This is, perhaps, the most narrow-minded observation of our dominant intellectual discourse. We have all learnt to take a conveniently myopic view of things, as we criticise Islamism with our ‘liberalism.’ We fail to see that this rise of Islamism is in its essence both a moment of, and a reaction to, neo- liberal globalisation. Either way, it is simply one aspect of globalisation. Westernise leads to Islamise. What led us to expect that Islamists could partake in an isolated culture and not react, resist and reaffirm the new traditions of this stunted modern world? Whether or not religion should change face is a different debate, but to argue that the human faces of religion can remain unaltered as the world changes — that is a truly narrow understanding of people.

Hanif proclaims at the beginning of his piece that religion is a private matter between man and God. He lovingly recalls an age when the friendly neighbourhood mullah was just another nice guy who happened to lead the Friday prayers once a week — not the face of an enraged preacher you saw on mainstream television, publicly invading your privacy.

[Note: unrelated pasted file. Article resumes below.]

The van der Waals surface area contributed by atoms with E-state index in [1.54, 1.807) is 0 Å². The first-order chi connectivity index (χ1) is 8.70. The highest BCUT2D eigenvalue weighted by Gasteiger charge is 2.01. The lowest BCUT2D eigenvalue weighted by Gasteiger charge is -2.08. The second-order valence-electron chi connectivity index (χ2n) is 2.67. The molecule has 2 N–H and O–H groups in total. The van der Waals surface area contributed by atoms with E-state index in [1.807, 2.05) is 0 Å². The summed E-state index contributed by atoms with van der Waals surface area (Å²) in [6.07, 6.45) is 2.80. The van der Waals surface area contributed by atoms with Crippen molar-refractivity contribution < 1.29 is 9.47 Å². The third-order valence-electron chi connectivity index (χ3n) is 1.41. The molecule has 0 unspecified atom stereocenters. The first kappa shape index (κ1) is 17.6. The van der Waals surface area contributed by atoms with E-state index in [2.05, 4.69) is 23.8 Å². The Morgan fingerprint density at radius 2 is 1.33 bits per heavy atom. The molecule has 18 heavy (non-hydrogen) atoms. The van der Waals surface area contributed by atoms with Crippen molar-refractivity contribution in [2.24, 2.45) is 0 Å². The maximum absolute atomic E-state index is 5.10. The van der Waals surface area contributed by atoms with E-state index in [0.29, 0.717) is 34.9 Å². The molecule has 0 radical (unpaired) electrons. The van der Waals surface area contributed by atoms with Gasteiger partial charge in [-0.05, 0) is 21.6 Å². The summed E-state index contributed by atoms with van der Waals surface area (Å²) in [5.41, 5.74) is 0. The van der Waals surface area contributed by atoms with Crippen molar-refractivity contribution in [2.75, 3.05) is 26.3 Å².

If it really is about opinions on private matters, then I wonder if he is equally unforgiving of other persistent infringes on human privacy; the commercial culture, where someone is always throwing their opinion at you. Certainly, these preachers don’t have angry, bearded faces. They are usually more aesthetic than that. But beyond the facial hair, they are preachers all the same. The message is identical: do what we say.